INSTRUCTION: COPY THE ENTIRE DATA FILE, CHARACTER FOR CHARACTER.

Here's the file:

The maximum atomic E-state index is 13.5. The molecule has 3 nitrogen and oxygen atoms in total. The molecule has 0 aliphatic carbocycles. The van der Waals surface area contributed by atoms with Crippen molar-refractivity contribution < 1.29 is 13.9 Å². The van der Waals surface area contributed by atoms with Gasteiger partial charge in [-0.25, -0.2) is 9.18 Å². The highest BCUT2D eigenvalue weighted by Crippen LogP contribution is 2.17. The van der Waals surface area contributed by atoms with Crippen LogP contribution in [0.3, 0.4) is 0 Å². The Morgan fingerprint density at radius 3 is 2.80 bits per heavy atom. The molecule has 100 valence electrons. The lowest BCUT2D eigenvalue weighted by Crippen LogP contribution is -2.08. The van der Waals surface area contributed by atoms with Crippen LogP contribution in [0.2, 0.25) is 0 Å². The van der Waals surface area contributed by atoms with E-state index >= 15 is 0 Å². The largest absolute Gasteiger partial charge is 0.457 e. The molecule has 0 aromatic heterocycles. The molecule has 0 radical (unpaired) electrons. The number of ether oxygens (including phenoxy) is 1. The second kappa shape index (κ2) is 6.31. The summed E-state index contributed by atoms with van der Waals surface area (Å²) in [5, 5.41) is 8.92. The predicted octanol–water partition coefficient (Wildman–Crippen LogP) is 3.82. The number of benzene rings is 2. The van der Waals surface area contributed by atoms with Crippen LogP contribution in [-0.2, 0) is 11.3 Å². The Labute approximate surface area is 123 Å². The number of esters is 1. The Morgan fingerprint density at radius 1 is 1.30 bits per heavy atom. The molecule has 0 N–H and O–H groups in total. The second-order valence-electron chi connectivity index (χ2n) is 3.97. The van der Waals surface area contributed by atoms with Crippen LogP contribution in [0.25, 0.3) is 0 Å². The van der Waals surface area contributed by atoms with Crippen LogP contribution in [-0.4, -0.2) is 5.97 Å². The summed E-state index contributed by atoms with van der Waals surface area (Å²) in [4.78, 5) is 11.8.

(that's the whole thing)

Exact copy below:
The maximum atomic E-state index is 13.5. The molecule has 3 nitrogen and oxygen atoms in total. The molecule has 0 aliphatic carbocycles. The van der Waals surface area contributed by atoms with Crippen molar-refractivity contribution < 1.29 is 13.9 Å². The van der Waals surface area contributed by atoms with Gasteiger partial charge in [-0.25, -0.2) is 9.18 Å². The highest BCUT2D eigenvalue weighted by Crippen LogP contribution is 2.17. The van der Waals surface area contributed by atoms with Crippen LogP contribution in [0.3, 0.4) is 0 Å². The Morgan fingerprint density at radius 3 is 2.80 bits per heavy atom. The molecule has 100 valence electrons. The lowest BCUT2D eigenvalue weighted by Crippen LogP contribution is -2.08. The van der Waals surface area contributed by atoms with Crippen LogP contribution in [0.2, 0.25) is 0 Å². The van der Waals surface area contributed by atoms with E-state index >= 15 is 0 Å². The largest absolute Gasteiger partial charge is 0.457 e. The molecule has 0 aromatic heterocycles. The molecule has 0 radical (unpaired) electrons. The number of ether oxygens (including phenoxy) is 1. The second kappa shape index (κ2) is 6.31. The summed E-state index contributed by atoms with van der Waals surface area (Å²) in [5, 5.41) is 8.92. The predicted octanol–water partition coefficient (Wildman–Crippen LogP) is 3.82. The number of benzene rings is 2. The van der Waals surface area contributed by atoms with Crippen LogP contribution in [-0.2, 0) is 11.3 Å². The Labute approximate surface area is 123 Å². The number of esters is 1. The Morgan fingerprint density at radius 1 is 1.30 bits per heavy atom. The molecule has 0 N–H and O–H groups in total. The second-order valence-electron chi connectivity index (χ2n) is 3.97. The van der Waals surface area contributed by atoms with Crippen LogP contribution in [0.25, 0.3) is 0 Å². The van der Waals surface area contributed by atoms with Crippen LogP contribution in [-0.4, -0.2) is 5.97 Å². The summed E-state index contributed by atoms with van der Waals surface area (Å²) in [4.78, 5) is 11.8.